Working the Polls

An election official is defined as “an individual who is charged with any duties relating to the conduct of an election.” Wis. Stat. § 5.02(4e). This includes chief inspectors, elections inspectors, greeters, tabulators, and high school poll workers. As election officials, poll workers perform a very important public service by enhancing the high quality and integrity of Wisconsin's elections.

Poll Worker Qualification Requirements

    Wis. Stat. §7.30(2)(a) indicates a preference for the Chief Inspector to be a resident of the municipality where they will serve, but offers an exception: “…each chief inspector shall be a qualified elector of the municipality in which the chief inspector serves. If no qualified candidate for chief inspector is available…the person so appointed need not be a qualified elector of the municipality…”

    The municipal clerk chooses the chief inspector, but the statute confines the selection to municipal residents unless no qualified municipal resident is available.

    1. They must be nominated. Once nominated, it is up to the governing body to appoint the inspectors to a two-year term. Election inspector terms run from January 1 of an even-numbered year through December 31 of the subsequent odd-numbered year. Wis. Stat. § 7.31 (4).

    2. Inspectors must be able to read, write and understand the English language.

    3. Inspectors are required to receive training from the municipal clerk within the two years preceding the election event at which the inspector intends to work.

    4. An inspector may not be a candidate for any office to be voted on at an election at which they serve. Wis. Stat. § 7.30 (2)(a).

    5. Election inspectors must be qualified electors of the county served by the polling place in which they work.

    6. The municipal clerk should identify any election inspectors appointed by one of the two major political parties. The chief inspector must ensure that any Election Day tasks which require completion by two election inspectors are represented by each party, whenever possible. Wis. Stat. § 7.30 (2)(a).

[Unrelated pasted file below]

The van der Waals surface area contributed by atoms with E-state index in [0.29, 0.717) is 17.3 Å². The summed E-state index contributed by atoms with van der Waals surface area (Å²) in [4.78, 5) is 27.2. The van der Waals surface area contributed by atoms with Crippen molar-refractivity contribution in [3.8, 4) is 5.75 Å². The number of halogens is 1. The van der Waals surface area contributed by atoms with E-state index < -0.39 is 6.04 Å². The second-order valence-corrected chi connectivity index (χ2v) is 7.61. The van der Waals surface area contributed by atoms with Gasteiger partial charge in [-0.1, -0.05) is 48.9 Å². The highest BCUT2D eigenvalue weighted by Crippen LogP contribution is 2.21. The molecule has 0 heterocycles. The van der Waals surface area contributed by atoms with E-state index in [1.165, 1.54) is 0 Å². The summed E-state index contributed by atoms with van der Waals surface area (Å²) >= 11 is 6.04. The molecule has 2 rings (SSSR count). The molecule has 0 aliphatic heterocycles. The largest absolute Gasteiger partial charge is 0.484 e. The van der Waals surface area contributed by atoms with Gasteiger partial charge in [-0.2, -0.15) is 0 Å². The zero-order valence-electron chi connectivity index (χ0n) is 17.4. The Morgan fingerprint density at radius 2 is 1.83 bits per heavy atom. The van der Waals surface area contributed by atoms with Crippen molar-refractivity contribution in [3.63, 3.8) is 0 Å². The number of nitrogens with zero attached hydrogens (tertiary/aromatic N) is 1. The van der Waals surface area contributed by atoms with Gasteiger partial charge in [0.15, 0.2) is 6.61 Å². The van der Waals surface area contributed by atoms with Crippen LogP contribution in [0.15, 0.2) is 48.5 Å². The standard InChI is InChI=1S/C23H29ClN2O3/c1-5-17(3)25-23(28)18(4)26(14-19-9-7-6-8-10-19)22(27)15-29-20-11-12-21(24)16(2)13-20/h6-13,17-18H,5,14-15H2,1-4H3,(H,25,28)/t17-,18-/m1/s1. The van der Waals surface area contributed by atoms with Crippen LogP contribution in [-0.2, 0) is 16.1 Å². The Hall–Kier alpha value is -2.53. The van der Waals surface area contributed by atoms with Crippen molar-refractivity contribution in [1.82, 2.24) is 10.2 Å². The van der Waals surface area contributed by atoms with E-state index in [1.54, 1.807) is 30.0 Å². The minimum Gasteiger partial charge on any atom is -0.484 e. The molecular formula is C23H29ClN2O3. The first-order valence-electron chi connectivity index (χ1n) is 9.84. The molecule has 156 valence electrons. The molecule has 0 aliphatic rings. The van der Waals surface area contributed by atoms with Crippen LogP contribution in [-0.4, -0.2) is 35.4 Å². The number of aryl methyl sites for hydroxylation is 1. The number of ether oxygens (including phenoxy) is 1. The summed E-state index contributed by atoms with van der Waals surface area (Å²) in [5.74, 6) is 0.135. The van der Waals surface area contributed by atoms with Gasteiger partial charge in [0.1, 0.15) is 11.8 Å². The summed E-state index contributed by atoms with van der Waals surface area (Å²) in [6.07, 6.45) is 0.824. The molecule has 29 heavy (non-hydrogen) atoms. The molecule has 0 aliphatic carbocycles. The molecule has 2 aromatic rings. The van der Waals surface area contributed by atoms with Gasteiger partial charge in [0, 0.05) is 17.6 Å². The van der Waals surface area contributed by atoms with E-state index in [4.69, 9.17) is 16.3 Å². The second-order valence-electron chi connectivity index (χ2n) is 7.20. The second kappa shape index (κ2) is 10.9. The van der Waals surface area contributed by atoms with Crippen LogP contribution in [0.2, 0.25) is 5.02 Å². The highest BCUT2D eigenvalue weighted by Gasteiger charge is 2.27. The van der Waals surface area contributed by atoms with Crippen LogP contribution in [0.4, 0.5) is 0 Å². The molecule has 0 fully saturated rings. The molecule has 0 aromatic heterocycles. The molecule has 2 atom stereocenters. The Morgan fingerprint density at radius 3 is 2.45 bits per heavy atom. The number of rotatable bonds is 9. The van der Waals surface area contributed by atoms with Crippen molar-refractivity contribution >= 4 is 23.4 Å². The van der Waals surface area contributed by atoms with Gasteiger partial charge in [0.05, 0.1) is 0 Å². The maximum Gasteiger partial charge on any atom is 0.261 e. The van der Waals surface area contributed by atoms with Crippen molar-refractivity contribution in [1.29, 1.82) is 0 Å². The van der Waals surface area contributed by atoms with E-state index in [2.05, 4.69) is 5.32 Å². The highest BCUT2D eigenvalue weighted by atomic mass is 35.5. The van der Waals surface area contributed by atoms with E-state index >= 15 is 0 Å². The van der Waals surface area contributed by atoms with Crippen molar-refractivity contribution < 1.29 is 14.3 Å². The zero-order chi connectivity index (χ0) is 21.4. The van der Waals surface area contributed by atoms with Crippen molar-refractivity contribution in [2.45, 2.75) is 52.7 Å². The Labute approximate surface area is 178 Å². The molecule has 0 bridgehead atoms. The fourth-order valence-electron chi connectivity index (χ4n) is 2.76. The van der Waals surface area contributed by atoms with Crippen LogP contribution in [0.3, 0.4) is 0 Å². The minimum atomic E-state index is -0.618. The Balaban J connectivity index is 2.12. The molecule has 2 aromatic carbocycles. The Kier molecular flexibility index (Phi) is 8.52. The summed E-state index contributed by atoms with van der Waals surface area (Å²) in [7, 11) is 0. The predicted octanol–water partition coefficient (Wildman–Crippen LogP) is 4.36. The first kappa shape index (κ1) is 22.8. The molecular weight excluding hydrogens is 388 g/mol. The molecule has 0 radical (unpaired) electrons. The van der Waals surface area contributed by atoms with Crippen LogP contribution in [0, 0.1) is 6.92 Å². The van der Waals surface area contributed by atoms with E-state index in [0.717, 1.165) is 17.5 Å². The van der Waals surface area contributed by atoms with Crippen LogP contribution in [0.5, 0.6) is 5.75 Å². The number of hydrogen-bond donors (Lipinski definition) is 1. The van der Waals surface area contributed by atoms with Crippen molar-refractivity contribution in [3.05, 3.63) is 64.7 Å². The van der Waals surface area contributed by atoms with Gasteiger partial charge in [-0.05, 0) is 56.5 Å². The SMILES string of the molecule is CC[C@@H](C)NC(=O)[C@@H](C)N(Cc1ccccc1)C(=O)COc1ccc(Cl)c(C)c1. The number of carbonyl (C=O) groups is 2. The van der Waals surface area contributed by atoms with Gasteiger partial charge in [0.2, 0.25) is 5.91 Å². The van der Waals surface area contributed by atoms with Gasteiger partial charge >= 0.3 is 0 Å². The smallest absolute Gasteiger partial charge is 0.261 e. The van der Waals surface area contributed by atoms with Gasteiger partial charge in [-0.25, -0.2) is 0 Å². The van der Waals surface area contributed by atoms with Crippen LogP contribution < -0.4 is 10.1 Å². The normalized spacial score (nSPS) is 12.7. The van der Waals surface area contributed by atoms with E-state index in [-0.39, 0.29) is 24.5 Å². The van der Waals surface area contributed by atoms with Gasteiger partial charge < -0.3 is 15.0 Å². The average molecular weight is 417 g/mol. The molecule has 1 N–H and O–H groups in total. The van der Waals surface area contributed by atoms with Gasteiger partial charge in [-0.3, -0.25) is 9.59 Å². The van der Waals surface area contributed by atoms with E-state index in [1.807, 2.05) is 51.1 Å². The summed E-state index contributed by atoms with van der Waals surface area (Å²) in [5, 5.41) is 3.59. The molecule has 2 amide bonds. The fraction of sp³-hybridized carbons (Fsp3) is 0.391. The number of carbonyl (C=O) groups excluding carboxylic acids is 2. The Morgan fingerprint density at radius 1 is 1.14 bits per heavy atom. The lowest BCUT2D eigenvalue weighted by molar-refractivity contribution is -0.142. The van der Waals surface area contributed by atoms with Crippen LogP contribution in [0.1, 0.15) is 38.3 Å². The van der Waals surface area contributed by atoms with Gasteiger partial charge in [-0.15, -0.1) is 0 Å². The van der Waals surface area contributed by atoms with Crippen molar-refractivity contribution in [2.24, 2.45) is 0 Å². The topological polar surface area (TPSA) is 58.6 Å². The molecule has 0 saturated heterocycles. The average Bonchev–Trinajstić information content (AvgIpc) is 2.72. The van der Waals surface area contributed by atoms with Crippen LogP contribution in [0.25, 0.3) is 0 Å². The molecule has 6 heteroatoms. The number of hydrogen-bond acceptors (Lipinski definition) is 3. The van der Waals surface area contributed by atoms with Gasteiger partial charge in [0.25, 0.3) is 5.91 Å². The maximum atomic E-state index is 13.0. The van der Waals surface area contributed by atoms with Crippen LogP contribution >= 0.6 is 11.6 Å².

Special note regarding election inspector appointments: It is the opinion of the Commission that election inspectors may not serve at elections where they, their spouse, or immediate family member is a candidate on the ballot or under other circumstances where a candidate’s success or failure to win election would affect the election inspector financially

    Students qualify to serve as election inspectors if they:

    1. Are 16 or 17 years of age

    2. Are enrolled in grades 9 to 12 in a public, private or tribal school or a home-based private educational program.  

    3. Have at least a 3.0 grade point average or the equivalent.

    4. Have the written approval of their parent or guardian.

    5. Have the written approval of the principal of the school in which they are enrolled, if the student has less than a 3.0 grade point average.

    6. Reside in the municipality.

    Students may serve only at polling places that serve their residence.

    Candidates FAQ

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      Candidates file their forms with the filing officer at the level of office they are running for. Federal, Statewide, and multijurisdictional judicial candidates file their Declaration of Candidacy and Nomination Papers with Wisconsin Elections Commission. Statewide, and multijurisdictional judicial candidates file their Campaign Finance Registration Statement and Statement of Economic Interests with Wisconsin Ethics Commission. 

      Anyone can view the list of candidates running for office. For federal, statewide, and multijurisdictional judge positions, Wisconsin Elections Commission publishes and posts the Candidate Tracking by Office report ahead of the election. Voters can view exactly who will be on their ballot on the Type B notice published by the clerks on the Friday before the election. They may also view a sample ballot on MyVote.

      Note: Sample ballots will not appear in MyVote until the list of candidates has been certified and added to the election by the clerks. Voter can expect to be able to view their sample ballot up to two weeks before the election.

      The number of signatures needed to get your name added to the ballot is dependent on the level of office you are running for. Please consult the Ballot Access checklist for the office for federal, statewide, and multi-jurisdictional judicial offices. Local candidates should check with their local filing officers (county, municipal, or school district clerks).